Sad but true, much of the commentary on the State of the Union Address is going to focus on “signals” allegedly being sent by the president concerning this or that group of powerful people, most notably a Republican Party that is getting itself ready to be offended by his refusal to accept their policy agenda.
There will also be talk about the president’s success or failure in wooing business leaders, whose confidence in him, we are often told, is essential to economic recovery. On that topic, Matt Yglesias provides an important reminder:
The notion that economic growth depends crucially on the subjective feelings of the business executive class is one of the most pernicious ideas to take hold over the past 12 months….
The fact of the matter is that businessmen like conservative politicians. If you ask them “how do you feel about the incumbent politicians these days” they say “I feel great” if and only if the incumbent politicians are conservatives. Economic growth was better in the 1990s than in the 2000s, but businessmen liked George W. Bush better than Bill Clinton. Growth was better under FDR than under Eisenhower, but businessmen liked Ike. And that’s fine, businessmen are free to like or dislike whomever they want. But their subjective view of politicians doesn’t cause or hamper economic growth.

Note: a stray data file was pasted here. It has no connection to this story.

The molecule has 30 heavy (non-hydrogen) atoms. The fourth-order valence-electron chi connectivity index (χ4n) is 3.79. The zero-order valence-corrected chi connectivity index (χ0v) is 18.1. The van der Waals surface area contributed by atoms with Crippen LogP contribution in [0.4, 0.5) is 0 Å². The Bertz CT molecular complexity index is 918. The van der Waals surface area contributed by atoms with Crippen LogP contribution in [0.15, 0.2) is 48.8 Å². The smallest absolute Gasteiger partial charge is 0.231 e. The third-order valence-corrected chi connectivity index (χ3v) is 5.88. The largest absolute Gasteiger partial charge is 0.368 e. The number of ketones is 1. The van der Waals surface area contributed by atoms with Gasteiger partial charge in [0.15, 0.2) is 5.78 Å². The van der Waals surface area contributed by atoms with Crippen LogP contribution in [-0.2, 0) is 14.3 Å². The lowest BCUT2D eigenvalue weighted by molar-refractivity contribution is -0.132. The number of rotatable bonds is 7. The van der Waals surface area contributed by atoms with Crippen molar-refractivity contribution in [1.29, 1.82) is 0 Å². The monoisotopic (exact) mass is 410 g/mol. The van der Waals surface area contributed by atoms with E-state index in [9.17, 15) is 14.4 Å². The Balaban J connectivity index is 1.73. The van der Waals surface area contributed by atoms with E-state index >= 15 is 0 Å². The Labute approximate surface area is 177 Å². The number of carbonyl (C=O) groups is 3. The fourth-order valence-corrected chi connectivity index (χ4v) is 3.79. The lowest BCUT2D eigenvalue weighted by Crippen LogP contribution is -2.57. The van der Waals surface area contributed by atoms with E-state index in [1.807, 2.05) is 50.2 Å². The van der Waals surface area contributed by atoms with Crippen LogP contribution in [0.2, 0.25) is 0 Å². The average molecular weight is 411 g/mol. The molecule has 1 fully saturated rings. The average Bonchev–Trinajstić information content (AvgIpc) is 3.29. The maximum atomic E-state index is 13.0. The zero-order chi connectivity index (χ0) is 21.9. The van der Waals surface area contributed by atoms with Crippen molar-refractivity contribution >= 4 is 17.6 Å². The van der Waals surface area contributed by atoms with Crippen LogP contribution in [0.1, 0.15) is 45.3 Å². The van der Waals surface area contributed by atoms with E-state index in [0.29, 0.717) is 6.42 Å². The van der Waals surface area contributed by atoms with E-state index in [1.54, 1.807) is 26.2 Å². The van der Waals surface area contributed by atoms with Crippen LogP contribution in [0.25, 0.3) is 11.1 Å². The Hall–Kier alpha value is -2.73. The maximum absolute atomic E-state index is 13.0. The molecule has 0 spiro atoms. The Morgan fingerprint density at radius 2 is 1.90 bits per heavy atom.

If we really believe the profit motive is an important factor in the functioning of a capitalist economy, we have to accept that capitalists will take advantage of opportunities offered by an economy governed by politicians they don’t approve of. Sure, business folk rightly look to the political class for stable policies and competent management. But beyond that, anxious measurement of their temperature towards Obama and his administration is a waste of time.